Judge George O'Toole
Jury selection did begin on Monday of this week and we have learned just a few things about how it is proceeding. 

  1. The initial panel of prospective jurors numbered only 60. Given that this could be a two-month trial, this seems to be a really small number. It suggests that the judge is not going to be particularly accommodating with respect to challenges for cause, based either on personal beliefs and experiences, or exposure to pre-trial publicity about the case. 
  2. The group voir dire was pretty much by the book. Everyone was asked a series of yes-or-no questions to which they had to respond affirmatively by raising their hands. Much research on this topic suggests that prospective jurors very often "lie through omission" in this setting, especially with respect to sensitive or controversial topics.
  3. Judge O'Toole did have the good sense to conduct the ensuing individualized voir dire in his chambers. That is, rather than having a prospective juror come up to side-bar for a whispered conversation, with a courtroom full of spectators, fellow jurors and reporters trying to eavesdrop, O'Toole elected to have these conversations in private. Only the judge, a court reporter, the attorneys and the defendant have been permitted into chambers for this part of the voir dire. This should help people feel slightly more comfortable and hopefully forthcoming, as well.
  4. Despite much research that shows that jurors tend to be more open, honest and forthcoming when questioned by attorneys, Judge O'Toole is insisting on conducting the voir dire himself. In addition to the general intimidation factor, this runs the risk of jurors trying to anticipate the "right" answers to his questions, or trying to please him with their responses.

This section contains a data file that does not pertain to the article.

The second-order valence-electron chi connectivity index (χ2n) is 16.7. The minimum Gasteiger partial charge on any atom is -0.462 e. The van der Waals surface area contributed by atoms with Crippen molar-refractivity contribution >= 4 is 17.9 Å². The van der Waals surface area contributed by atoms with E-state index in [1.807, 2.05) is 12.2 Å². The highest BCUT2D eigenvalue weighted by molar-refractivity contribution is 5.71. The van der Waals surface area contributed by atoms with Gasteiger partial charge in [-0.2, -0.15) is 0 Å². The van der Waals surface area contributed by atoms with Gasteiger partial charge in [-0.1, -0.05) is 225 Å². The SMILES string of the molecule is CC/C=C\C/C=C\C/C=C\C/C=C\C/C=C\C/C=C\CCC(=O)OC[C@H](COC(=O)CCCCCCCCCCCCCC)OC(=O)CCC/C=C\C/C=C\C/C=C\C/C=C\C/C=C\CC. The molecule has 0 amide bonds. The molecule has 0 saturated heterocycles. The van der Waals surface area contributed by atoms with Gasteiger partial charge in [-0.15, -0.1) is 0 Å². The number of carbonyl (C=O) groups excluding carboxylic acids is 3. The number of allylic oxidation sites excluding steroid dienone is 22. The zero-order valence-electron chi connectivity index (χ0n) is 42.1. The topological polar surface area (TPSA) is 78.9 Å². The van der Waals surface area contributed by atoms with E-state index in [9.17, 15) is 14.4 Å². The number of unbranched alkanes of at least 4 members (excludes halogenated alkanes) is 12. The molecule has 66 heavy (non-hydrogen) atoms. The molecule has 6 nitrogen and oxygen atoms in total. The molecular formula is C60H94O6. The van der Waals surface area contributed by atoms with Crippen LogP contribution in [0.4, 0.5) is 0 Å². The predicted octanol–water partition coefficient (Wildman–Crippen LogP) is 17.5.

5. The other major problem with this judge-conducted voir dire is the insistence of judges to ask the "Can you be fair?" question. "Notwithstanding the fact that you have read 30 or 40 stories about the defendant in the Boston Herald over the past two years, Mr. Smith, do you think you can put aside any opinions you've encountered and be fair?" Research on this shows that people who confidently answer "yes" to such a question consistently exhibit more bias against defendants than people who admit that their exposure to pretrial publicity might have compromised their impartiality. Self-reflective jurors just tend to be more conscientious.
  6. We have learned a few things about what each side has asked to be included in the voir dire questions. Mehanna’s lawyers asked the judge to question prospective jurors about whether they have any family or close personal friends who were directly affected by Sept. 11 and if they attended any memorial service commemorating Sept. 11. This is a reasonable question, given that it is experiential, rather than opinion-based.